Transactions of KarRC RAS :: Scientific publications
Transactions of KarRC RAS :: Scientific publications

Transactions of KarRC RAS :: Scientific publications
Karelian Research Centre of RAS
ISSN (print): 1997-3217
ISSN (online): 2312-4504
Transactions of KarRC RAS :: Scientific publications
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Transactions of KarRC RAS :: Scientific publications

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А.Н. Громцев, О.Н. Бахмет, В.А. Карпин, Н.В. Петров, А.В. Туюнен, Ю.Н. Ткаченко.
Ландшафтные особенности и экологическая оценка природных комплексов на карельском и поморском берегах Белого моря
// Труды КарНЦ РАН. No 5. Сер. Экологические исследования. 2019. C. 90-98
A.N. Gromtsev, O.N. Bakhmet, V.A. Karpin, N.V. Petrov, A.V. Tuyunen, Yu.N. Tkachenko. Landscape features and ecological assessment of natural ecosystems on the White Sea Karelian and Pomor Coasts // Transactions of Karelian Research Centre of Russian Academy of Science. No 5. Ecological Studies Series. 2019. Pp. 90-98
Keywords: coastal landscapes; mires; soils; forests; coenotic diversity; ecosystem vulnerability; insular plant communities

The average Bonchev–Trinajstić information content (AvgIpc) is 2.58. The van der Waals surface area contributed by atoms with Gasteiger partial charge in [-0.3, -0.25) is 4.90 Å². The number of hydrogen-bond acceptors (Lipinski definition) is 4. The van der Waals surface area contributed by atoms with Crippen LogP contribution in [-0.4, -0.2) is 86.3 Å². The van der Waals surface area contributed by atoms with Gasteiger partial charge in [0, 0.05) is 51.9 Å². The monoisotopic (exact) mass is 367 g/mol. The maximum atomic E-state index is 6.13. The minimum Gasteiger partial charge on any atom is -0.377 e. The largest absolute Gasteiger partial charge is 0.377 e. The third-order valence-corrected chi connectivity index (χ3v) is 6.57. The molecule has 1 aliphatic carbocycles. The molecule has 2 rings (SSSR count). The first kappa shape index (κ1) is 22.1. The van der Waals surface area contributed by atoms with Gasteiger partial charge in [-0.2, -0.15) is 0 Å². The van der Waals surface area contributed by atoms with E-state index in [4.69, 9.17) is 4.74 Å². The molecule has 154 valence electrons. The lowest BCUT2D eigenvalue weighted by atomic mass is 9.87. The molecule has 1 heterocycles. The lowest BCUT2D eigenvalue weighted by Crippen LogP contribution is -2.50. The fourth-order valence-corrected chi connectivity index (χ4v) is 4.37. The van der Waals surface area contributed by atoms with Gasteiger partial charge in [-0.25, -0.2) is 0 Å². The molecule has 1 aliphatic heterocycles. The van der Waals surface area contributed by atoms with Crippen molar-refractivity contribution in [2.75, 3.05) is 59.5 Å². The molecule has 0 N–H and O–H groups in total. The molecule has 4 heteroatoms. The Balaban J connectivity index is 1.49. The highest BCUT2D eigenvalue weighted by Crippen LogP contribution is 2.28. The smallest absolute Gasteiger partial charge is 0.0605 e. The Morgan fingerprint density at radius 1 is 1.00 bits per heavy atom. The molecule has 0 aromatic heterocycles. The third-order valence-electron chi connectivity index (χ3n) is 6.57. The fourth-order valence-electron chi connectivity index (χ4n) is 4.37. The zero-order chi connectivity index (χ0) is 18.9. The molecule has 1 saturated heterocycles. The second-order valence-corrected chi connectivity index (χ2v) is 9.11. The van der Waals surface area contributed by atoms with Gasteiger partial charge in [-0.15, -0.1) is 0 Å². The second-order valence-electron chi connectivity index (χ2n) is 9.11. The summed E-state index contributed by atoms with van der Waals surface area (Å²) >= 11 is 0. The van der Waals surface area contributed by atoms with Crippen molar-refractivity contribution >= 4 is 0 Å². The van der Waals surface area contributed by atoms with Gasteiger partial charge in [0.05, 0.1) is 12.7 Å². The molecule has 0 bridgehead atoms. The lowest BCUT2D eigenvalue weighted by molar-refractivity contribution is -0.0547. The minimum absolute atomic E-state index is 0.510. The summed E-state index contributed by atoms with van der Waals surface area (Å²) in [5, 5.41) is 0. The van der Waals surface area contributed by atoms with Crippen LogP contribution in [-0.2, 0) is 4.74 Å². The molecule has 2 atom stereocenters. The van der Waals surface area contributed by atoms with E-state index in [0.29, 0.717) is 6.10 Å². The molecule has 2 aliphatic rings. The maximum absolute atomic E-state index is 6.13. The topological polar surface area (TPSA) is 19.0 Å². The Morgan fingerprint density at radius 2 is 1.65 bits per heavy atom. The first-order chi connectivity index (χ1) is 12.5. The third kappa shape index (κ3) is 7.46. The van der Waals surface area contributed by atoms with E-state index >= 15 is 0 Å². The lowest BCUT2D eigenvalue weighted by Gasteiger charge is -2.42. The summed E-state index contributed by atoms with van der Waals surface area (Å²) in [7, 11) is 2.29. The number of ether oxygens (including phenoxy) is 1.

The White Sea coastline within the Republic of Karelia stretches for ca. 380 km. All of the adjacent area belongs to the White Sea Lowland, and the coastline is the eastern fringe of Fennoscandia. The Karelian part of the White Sea coast falls into two parts termed Karelian Coast (from the border with the Murmansk Region to the Kem River) and Pomor Coast (from the Kem River to the border with the Arkhangelsk Region). The Pomor Coast partially extends into the Arkhangelsk Region. The land is generally quite uniform, only with a differentiation into three types of the north-taiga landscape, which differ in landforms, their genesis, Quaternary sediments, spatial coverage of mires, and prevalent types of forest habitats. The paper offers short multi-sided descriptions of the landscape types roughly structured as follows: 1) geographic position and distribution; 2) specific traits of: а) genetic landforms and Quaternary sediments; b) soil cover and paludification; c) forest cover and forest plant communities; 3) representativeness for coenotic diversity and forest cover integrity; 4) vulnerability of natural ecosystems to human impact. Vulnerability assessments took into account potential logging-related changes in the soil cover condition, alteration of the paludification rate due to removal of the tree cover or the probability of this process being accelerated or reversed; potential detrimental effects of logging on microclimate (wind and temperature conditions); 5) distinctive features compared to the rest of Karelia; 6) presence of operating protected areas. In addition, the specific features of plant communities on islands in the western part of the White Sea are described.
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  Last modified: August 4, 2019